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GABA Signaling and Neuroactive Steroids in Adrenal Medullary Chromaffin Cells.

Harada K, Matsuoka H, Fujihara H, Ueta Y, Yanagawa Y, Inoue M - Front Cell Neurosci (2016)

Bottom Line: GABA has two actions mediated by GABAA receptors in chromaffin cells: it induces catecholamine secretion by itself and produces an inhibition of synaptically evoked secretion by a shunt effect.This function of GABA may be facilitated by expression of the immature isoforms of GAD and GABAA receptors and the lack of expression of plasma membrane GABA transporters (GATs).In this review, we will consider how the para/autocrine function of GABA is achieved, focusing on the structural and molecular mechanisms for GABA signaling.

View Article: PubMed Central - PubMed

Affiliation: Department of Cell and Systems Physiology, University of Occupational and Environmental Health School of Medicine Kitakyushu, Japan.

ABSTRACT
Gamma-aminobutyric acid (GABA) is produced not only in the brain, but also in endocrine cells by the two isoforms of glutamic acid decarboxylase (GAD), GAD65 and GAD67. In rat adrenal medullary chromaffin cells only GAD67 is expressed, and GABA is stored in large dense core vesicles (LDCVs), but not synaptic-like microvesicles (SLMVs). The α3β2/3γ2 complex represents the majority of GABAA receptors expressed in rat and guinea pig chromaffin cells, whereas PC12 cells, an immortalized rat chromaffin cell line, express the α1 subunit as well as the α3. The expression of α3, but not α1, in PC12 cells is enhanced by glucocorticoid activity, which may be mediated by both the mineralocorticoid receptor (MR) and the glucocorticoid receptor (GR). GABA has two actions mediated by GABAA receptors in chromaffin cells: it induces catecholamine secretion by itself and produces an inhibition of synaptically evoked secretion by a shunt effect. Allopregnanolone, a neuroactive steroid which is secreted from the adrenal cortex, produces a marked facilitation of GABAA receptor channel activity. Since there are no GABAergic nerve fibers in the adrenal medulla, GABA may function as a para/autocrine factor in the chromaffin cells. This function of GABA may be facilitated by expression of the immature isoforms of GAD and GABAA receptors and the lack of expression of plasma membrane GABA transporters (GATs). In this review, we will consider how the para/autocrine function of GABA is achieved, focusing on the structural and molecular mechanisms for GABA signaling.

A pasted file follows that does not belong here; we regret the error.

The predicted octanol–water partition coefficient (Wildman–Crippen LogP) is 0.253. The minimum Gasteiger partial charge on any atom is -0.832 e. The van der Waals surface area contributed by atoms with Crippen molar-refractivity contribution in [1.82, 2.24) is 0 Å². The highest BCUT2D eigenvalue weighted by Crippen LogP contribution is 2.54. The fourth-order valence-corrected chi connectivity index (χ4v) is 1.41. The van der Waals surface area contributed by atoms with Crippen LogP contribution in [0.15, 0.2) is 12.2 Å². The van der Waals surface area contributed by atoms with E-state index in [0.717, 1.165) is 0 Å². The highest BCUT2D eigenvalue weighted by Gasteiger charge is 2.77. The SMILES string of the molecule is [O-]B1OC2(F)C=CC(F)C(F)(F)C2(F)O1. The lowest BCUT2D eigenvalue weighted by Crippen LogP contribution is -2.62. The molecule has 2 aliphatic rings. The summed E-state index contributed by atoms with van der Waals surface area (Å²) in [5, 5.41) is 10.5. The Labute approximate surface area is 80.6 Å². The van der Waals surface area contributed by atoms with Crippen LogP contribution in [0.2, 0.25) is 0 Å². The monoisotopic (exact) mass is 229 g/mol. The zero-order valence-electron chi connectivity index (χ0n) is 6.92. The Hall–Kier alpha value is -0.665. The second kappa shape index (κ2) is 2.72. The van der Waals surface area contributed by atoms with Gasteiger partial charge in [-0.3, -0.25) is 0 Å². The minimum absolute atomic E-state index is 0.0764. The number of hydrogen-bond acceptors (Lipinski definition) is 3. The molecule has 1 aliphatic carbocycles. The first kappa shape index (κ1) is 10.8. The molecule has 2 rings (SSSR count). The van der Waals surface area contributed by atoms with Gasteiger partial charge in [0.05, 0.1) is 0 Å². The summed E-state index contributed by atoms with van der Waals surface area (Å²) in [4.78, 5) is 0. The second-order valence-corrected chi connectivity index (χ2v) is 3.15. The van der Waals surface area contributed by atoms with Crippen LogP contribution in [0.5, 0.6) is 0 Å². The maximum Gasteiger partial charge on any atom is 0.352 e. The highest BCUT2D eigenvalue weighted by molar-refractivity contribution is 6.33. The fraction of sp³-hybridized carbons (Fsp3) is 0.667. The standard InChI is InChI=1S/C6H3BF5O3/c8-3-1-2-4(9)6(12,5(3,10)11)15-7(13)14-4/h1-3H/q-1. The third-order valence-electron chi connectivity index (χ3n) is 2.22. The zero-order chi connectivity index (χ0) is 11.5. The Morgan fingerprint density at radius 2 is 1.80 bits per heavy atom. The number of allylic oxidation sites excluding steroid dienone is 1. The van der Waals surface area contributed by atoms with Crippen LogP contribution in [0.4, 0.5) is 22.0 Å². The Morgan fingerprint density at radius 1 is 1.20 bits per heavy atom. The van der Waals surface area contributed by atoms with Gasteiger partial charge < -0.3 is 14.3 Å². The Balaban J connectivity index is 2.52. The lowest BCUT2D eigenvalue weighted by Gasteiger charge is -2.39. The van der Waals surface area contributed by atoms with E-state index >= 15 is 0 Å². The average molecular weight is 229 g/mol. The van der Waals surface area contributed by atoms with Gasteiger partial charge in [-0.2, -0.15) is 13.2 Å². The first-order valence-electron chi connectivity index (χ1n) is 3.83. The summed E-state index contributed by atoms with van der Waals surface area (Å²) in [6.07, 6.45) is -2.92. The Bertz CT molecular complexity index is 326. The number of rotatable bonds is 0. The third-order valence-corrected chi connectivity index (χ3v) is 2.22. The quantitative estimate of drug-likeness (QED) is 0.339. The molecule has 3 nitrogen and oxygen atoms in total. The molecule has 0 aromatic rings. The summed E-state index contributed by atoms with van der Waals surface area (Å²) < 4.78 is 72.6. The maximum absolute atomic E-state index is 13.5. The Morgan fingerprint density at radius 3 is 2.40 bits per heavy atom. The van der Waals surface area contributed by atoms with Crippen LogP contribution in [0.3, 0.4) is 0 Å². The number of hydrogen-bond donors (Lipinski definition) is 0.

No MeSH data available.


Related in: MedlinePlus

Enhancement of expression of the GABAA α3 subunit in PC12 cells by dexamethasone. (A,B) Immunofluorescent staining for α1 and α3 subunits in PC12 cells, respectively. Cells were cultured for 1 week in Dulbecco’s modified medium supplemented with 10% fetal bovine serum (FBS; control), Dulbecco’s modified medium with 10 μM dexamethasone (+DM), or Dulbecco’s modified medium (−FBS). Left and right images represent confocal fluorescent images and merge of fluorescent and DIC images. (C,D) Summaries of α1- and α3-like immunoreactivities, respectively. The amounts of α1- and α3-like immunoreactivities were measured by using ImageJ software (NIH, Bethesda, MD, USA). The amounts of the immunoreactivities in PC12 cells cultured with DM (+DM) and without DM and FBS (−FBS) were expressed as percentages of those in the control PC12 cells, which were measured under the same conditions. The data indicate mean ± SEM (C, n = 12, 12, and 10 for control, +DM, and −FBS, respectively; D, n = 19, 9, and 10 for control, +DM, and −FBS, respectively). #and ##represent statistical significance of P < 0.01 and P < 0.001, respectively. (B,D) Are reproduced from Inoue et al. (2013).